One of our favorite places to visit is the town of Knoxville in south-central Iowa. How come? Because no other municipality venerates the minimal, savage genre of motorsport that is Sprint car racing quite as enthusiastically as Knoxville. The stripped-down, open-wheel Sprint cars shriek around dirt and paved tracks all over the country (plus Canada, Australia and New Zealand), but Knoxville is the home of the sport’s biggest and more historic event, a happening that involves the local populace plus an international fan and competitor base, and it’s the home of the National Sprint Car Hall of Fame and Museum, a shrine to this most primal variety of racing. This month, the hall of fame inducted its 30th class of Sprint car racing’s greats, bringing the number of individuals thus enshrined to 398.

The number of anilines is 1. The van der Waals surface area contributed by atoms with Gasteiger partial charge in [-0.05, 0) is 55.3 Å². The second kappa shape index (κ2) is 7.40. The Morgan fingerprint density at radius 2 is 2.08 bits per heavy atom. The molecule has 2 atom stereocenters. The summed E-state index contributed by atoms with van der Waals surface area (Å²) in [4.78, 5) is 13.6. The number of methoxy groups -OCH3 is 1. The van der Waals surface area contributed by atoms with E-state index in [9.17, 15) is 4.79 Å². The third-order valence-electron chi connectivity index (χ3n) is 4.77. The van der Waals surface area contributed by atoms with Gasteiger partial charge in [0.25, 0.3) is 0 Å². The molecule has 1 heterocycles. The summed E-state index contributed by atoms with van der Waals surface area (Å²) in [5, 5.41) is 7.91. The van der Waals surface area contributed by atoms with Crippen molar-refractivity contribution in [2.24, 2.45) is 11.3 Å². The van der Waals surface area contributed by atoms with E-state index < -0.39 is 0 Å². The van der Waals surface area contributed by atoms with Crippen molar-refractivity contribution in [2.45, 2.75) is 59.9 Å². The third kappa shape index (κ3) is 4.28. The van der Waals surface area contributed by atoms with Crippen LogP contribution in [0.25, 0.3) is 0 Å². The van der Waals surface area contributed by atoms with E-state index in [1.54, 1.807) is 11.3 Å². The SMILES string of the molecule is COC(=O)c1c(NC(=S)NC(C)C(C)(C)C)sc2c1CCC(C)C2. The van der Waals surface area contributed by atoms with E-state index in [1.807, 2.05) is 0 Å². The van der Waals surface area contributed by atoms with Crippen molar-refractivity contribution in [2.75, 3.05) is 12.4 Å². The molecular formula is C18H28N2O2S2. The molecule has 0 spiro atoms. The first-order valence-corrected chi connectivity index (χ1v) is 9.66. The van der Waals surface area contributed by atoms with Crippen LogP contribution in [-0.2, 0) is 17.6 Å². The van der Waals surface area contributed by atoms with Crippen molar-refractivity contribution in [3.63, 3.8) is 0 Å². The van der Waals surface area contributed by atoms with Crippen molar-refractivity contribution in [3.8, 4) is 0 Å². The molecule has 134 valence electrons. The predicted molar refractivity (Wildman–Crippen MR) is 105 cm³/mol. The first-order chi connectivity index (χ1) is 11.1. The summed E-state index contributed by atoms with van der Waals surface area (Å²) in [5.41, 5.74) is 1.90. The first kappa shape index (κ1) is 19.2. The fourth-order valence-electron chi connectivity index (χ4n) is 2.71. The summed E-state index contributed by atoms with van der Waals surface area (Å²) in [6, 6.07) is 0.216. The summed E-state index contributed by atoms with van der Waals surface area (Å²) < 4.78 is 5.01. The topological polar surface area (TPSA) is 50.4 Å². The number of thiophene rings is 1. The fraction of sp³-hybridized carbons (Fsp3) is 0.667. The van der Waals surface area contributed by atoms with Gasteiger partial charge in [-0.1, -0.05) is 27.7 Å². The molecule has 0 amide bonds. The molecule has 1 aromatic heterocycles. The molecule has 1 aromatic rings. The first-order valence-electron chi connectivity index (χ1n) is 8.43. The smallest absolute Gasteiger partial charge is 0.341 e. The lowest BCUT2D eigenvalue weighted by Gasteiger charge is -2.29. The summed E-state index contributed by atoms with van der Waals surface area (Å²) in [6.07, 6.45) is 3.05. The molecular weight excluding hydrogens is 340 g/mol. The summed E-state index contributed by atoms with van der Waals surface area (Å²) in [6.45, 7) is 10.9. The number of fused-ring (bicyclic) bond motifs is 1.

This Dennis Krieger photo, furnished by hall of fame Executive Director Bob Baker, depicts the 2019 class in the front row at Knoxville, with past inductees such as Pennsylvania legend Lynn Paxton and Oklahoma star Shane Carson behind them. In alphabetical order, the 2019 inductees are Tennessee car owner M.A. Brown, who fielded top cars for a plethora of drivers including a very young Sammy Swindell; “Wild” Bill Endicott, an Indiana-born early pioneer of Sprint cars who raced an Inter-State in the first Indianapolis 500; Richard “The Gasman” Griffin, a New Mexico native who excelled in CRA and SCRA competition on the West Coast during the 1980s; Jason Johnson, a Louisiana native who won the 2016 Knoxville Nationals along with five ASCS national championships before dying in a 2018 Sprint crash; Thomas J. Schmeh, a New York native who volunteered to head the hall of fame’s construction effort and retired as its executive director; Stevie Smith, a second-generation Hall of Famer who ranks ninth on the all-time World of Outlaws victory list and raced in 21 Knoxville Nationals A-mains; C.K. Spurlock, a Tennessee car dealer and road manager for entertainer Kenny Rogers who founded the Gambler chassis company; and the Illinois videographer Greg Stephens, whose footage anchored racing reports televised on TNN, ESPN and the Speed Channel. The museum and hall of fame is a treasure of Sprint car history that overlooks the Knoxville Raceway backstretch. It’s a must-see for any automotive or racing enthusiast, and the annual Knoxville Nationals, held each August, is an absolute, flat-out must-see for anyone who’s into motorsports. Find out more, and buy tickets, at Knoxville Raceway’s website.